Note: this post presents the results of my research and has not been sponsored by anyone in any way. It’s a long read, but the length is necessary to clarify certain things and explain my reasoning. Choosing a password manager is something that needs to be taken seriously, given the sensitivity of the data it stores.
To maximise the security of your online accounts, you need to use complex and unique passwords, coupled with two-factor authentication (2FA) wherever possible. The latter requires you to enter a temporary code each time you login on a new device. Most of the time, this code is generated using a mobile application such as Google Authenticator or Authy, but it is occasionally also sent via text. This last option should be avoided as much as possible, because text messages are not a secure channel. Two-factor authentication adds an additional layer of security to your account, by asking you for something you own (your 2FA code) in addition to something you know (your password) to authenticate you. Regarding the necessity of having unique and complex passwords, there’s really no secret to it: you need a password manager. In addition to your passwords, password managers also allow you to manage your two-factor codes, which makes securing your accounts that much easier.
To maximise the security of your online accounts, you need to use complex and unique passwords, coupled with two-factor authentication. Tweet this
I have been using 1Password for a little over 2 years, so I figured it was time to take another look at the market to see if it’s still the best option out there. This led me to write this post, for which I compared the four big actors of password management: 1Password, Dashlane, LastPass and KeePass.
Dashlane, LastPass and 1Password all offer synchronisation via their servers. While this may sound scary at first, note that your Master Password is never sent to their servers; the only thing they store is your encrypted password database. It is downloaded and decrypted locally using your Master Password, and sometimes an additional key, depending on the manager.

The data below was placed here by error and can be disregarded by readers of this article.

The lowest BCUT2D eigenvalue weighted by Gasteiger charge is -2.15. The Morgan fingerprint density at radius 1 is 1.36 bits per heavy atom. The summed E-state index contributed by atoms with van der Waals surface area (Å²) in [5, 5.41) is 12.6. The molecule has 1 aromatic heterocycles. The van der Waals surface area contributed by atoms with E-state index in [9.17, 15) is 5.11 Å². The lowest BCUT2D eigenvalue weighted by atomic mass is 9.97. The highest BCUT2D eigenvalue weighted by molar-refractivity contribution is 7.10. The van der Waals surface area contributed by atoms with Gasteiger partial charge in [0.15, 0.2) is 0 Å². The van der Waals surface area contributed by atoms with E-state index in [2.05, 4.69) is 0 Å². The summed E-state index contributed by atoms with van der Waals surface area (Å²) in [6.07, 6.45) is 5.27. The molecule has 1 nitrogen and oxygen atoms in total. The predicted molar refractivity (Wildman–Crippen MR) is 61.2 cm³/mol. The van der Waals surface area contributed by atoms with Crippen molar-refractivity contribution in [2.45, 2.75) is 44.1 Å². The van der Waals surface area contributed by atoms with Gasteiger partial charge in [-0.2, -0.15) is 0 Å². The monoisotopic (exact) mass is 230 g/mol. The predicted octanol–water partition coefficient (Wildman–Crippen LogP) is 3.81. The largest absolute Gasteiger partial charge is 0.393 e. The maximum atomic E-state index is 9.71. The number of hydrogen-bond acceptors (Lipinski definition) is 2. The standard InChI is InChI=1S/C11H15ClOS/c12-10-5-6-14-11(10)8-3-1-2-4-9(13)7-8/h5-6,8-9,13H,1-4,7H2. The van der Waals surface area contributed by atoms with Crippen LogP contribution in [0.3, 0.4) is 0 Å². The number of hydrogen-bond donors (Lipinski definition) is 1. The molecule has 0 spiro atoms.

To briefly get into the technical side of things, the key used to decrypt your password database isn’t exactly your Master Password, but a key derived from it using a key derivation function. The functions chosen by each manager were conceived to be deliberately slow in order to hinder any attempts at brute forcing your Master Password.
Without further ado, here’s a table comparing the features of 1Password, Dashlane, LastPass and KeyPass. I omitted features that are supported natively by all managers, which include form filling, password generation, two-factor authentication, etc.
|Encryption||AES-256-GCM using the Master Password and a secret key||AES-256-CBC using the Master Password||AES-256-CBC using the Master Password||AES-256-CBC using the Master Password and a key file|
|Key derivation functions||PBKDF2||PBKDF2||Argon2d
|Global shortcut to open the app||Not really|
|Global form filling shortcut|
|Max. generated password length||64||28||100||64|
|Two-factor code generation||
using a plugin
|Compromised account detection||
using a plugin
|Automated password change||
through their servers (!)
|Master Password reset without data loss||
only for shared vaults
under certain conditions
|Auto-lock when inactive||
disabled by default
disabled by default
|Price||$35.88/year or $3.99/month
for one user
$59.88/year or $4.99/month
for 5 users
|Free (single device)
for one user
|Free (with sync)
Premium for $24/year
for one user
Premium for $48/year
for 6 users
|Payable per month||
+$1/month for one user
+$2/month for 5 users
|Others||First 30 days are free||30 days of premium for free||30 days of premium for free||N/A|
1Password and KeyPass both use a secret key in addition to the Master Password to encrypt user data. Specifically, a second key is derived from this secret key and added to the one derived from the Master Password to obtain the decryption key. Here’s some pseudo-code representing the calculation of a decryption key, both with and without a secret key, where
KDF is the key derivation function: